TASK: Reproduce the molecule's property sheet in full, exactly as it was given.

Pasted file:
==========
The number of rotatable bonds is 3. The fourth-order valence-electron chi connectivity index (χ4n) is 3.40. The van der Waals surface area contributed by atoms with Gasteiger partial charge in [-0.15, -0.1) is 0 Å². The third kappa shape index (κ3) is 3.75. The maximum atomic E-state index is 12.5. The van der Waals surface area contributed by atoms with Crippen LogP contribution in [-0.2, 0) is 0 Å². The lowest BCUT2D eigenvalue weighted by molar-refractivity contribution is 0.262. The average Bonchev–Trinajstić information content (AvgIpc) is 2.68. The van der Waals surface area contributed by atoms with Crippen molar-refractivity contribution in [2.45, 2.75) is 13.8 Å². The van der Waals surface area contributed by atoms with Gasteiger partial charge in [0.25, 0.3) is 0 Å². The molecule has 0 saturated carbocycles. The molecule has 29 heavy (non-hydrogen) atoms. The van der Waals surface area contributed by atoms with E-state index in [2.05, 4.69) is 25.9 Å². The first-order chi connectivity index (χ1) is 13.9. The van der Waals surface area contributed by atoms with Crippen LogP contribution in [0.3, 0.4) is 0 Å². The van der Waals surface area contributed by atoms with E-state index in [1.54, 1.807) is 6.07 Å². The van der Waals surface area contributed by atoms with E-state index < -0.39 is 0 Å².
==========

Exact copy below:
The number of rotatable bonds is 3. The fourth-order valence-electron chi connectivity index (χ4n) is 3.40. The van der Waals surface area contributed by atoms with Gasteiger partial charge in [-0.15, -0.1) is 0 Å². The third kappa shape index (κ3) is 3.75. The maximum atomic E-state index is 12.5. The van der Waals surface area contributed by atoms with Crippen LogP contribution in [-0.2, 0) is 0 Å². The lowest BCUT2D eigenvalue weighted by molar-refractivity contribution is 0.262. The average Bonchev–Trinajstić information content (AvgIpc) is 2.68. The van der Waals surface area contributed by atoms with Crippen molar-refractivity contribution in [2.45, 2.75) is 13.8 Å². The van der Waals surface area contributed by atoms with Gasteiger partial charge in [0.25, 0.3) is 0 Å². The molecule has 0 saturated carbocycles. The molecule has 29 heavy (non-hydrogen) atoms. The van der Waals surface area contributed by atoms with E-state index in [2.05, 4.69) is 25.9 Å². The first-order chi connectivity index (χ1) is 13.9. The van der Waals surface area contributed by atoms with Crippen LogP contribution in [0.3, 0.4) is 0 Å². The van der Waals surface area contributed by atoms with E-state index in [1.54, 1.807) is 6.07 Å². The van der Waals surface area contributed by atoms with E-state index < -0.39 is 0 Å².